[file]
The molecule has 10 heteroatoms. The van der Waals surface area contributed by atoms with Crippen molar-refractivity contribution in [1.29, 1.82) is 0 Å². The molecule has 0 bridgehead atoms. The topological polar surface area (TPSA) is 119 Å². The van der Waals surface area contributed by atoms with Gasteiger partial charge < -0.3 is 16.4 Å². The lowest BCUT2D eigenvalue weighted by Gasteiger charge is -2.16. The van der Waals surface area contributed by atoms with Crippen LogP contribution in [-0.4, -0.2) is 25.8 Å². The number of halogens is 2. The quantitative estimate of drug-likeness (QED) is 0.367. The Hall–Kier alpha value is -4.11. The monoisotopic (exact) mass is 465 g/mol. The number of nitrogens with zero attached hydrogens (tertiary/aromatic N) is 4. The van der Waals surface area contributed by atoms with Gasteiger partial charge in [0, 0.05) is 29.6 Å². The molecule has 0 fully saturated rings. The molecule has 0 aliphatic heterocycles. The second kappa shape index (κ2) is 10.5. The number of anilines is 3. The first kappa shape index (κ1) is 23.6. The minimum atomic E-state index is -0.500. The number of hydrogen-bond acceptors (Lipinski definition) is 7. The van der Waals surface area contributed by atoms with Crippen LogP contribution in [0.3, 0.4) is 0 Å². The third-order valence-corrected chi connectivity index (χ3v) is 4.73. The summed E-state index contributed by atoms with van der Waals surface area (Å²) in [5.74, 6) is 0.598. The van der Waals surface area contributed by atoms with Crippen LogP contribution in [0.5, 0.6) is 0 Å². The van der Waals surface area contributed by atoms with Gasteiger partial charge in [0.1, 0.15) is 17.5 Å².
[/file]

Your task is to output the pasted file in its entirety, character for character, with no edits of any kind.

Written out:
The molecule has 10 heteroatoms. The van der Waals surface area contributed by atoms with Crippen molar-refractivity contribution in [1.29, 1.82) is 0 Å². The molecule has 0 bridgehead atoms. The topological polar surface area (TPSA) is 119 Å². The van der Waals surface area contributed by atoms with Gasteiger partial charge < -0.3 is 16.4 Å². The lowest BCUT2D eigenvalue weighted by Gasteiger charge is -2.16. The van der Waals surface area contributed by atoms with Crippen LogP contribution in [-0.4, -0.2) is 25.8 Å². The number of halogens is 2. The quantitative estimate of drug-likeness (QED) is 0.367. The Hall–Kier alpha value is -4.11. The monoisotopic (exact) mass is 465 g/mol. The number of nitrogens with zero attached hydrogens (tertiary/aromatic N) is 4. The van der Waals surface area contributed by atoms with Gasteiger partial charge in [0, 0.05) is 29.6 Å². The molecule has 0 fully saturated rings. The molecule has 0 aliphatic heterocycles. The second kappa shape index (κ2) is 10.5. The number of anilines is 3. The first kappa shape index (κ1) is 23.6. The minimum atomic E-state index is -0.500. The number of hydrogen-bond acceptors (Lipinski definition) is 7. The van der Waals surface area contributed by atoms with Crippen LogP contribution in [0.3, 0.4) is 0 Å². The third-order valence-corrected chi connectivity index (χ3v) is 4.73. The summed E-state index contributed by atoms with van der Waals surface area (Å²) in [5.74, 6) is 0.598. The van der Waals surface area contributed by atoms with Crippen LogP contribution in [0.5, 0.6) is 0 Å². The van der Waals surface area contributed by atoms with Gasteiger partial charge in [0.1, 0.15) is 17.5 Å².